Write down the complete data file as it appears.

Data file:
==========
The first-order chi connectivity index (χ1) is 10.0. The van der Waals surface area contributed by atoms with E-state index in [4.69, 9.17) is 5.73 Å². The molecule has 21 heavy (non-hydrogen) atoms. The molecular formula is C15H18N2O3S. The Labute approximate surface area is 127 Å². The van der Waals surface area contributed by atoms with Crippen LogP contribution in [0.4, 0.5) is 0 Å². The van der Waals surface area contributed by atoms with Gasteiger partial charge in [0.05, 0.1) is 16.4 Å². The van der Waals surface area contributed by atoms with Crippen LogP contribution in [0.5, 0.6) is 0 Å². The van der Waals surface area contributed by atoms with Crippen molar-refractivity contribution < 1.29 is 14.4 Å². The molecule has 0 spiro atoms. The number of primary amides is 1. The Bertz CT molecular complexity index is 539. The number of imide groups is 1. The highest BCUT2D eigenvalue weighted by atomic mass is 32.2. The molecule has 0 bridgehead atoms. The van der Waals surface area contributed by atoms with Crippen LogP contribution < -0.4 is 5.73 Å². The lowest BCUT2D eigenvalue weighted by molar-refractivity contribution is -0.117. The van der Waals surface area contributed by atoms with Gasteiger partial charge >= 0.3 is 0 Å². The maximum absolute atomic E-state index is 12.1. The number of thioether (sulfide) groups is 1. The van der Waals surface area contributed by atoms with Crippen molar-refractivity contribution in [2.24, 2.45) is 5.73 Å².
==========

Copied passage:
The first-order chi connectivity index (χ1) is 10.0. The van der Waals surface area contributed by atoms with E-state index in [4.69, 9.17) is 5.73 Å². The molecule has 21 heavy (non-hydrogen) atoms. The molecular formula is C15H18N2O3S. The Labute approximate surface area is 127 Å². The van der Waals surface area contributed by atoms with Crippen LogP contribution in [0.4, 0.5) is 0 Å². The van der Waals surface area contributed by atoms with Gasteiger partial charge in [0.05, 0.1) is 16.4 Å². The van der Waals surface area contributed by atoms with Crippen LogP contribution in [0.5, 0.6) is 0 Å². The van der Waals surface area contributed by atoms with Crippen molar-refractivity contribution < 1.29 is 14.4 Å². The molecule has 0 spiro atoms. The number of primary amides is 1. The Bertz CT molecular complexity index is 539. The number of imide groups is 1. The highest BCUT2D eigenvalue weighted by atomic mass is 32.2. The molecule has 0 bridgehead atoms. The van der Waals surface area contributed by atoms with Crippen LogP contribution < -0.4 is 5.73 Å². The lowest BCUT2D eigenvalue weighted by molar-refractivity contribution is -0.117. The van der Waals surface area contributed by atoms with Gasteiger partial charge >= 0.3 is 0 Å². The maximum absolute atomic E-state index is 12.1. The number of thioether (sulfide) groups is 1. The van der Waals surface area contributed by atoms with Crippen molar-refractivity contribution in [2.24, 2.45) is 5.73 Å².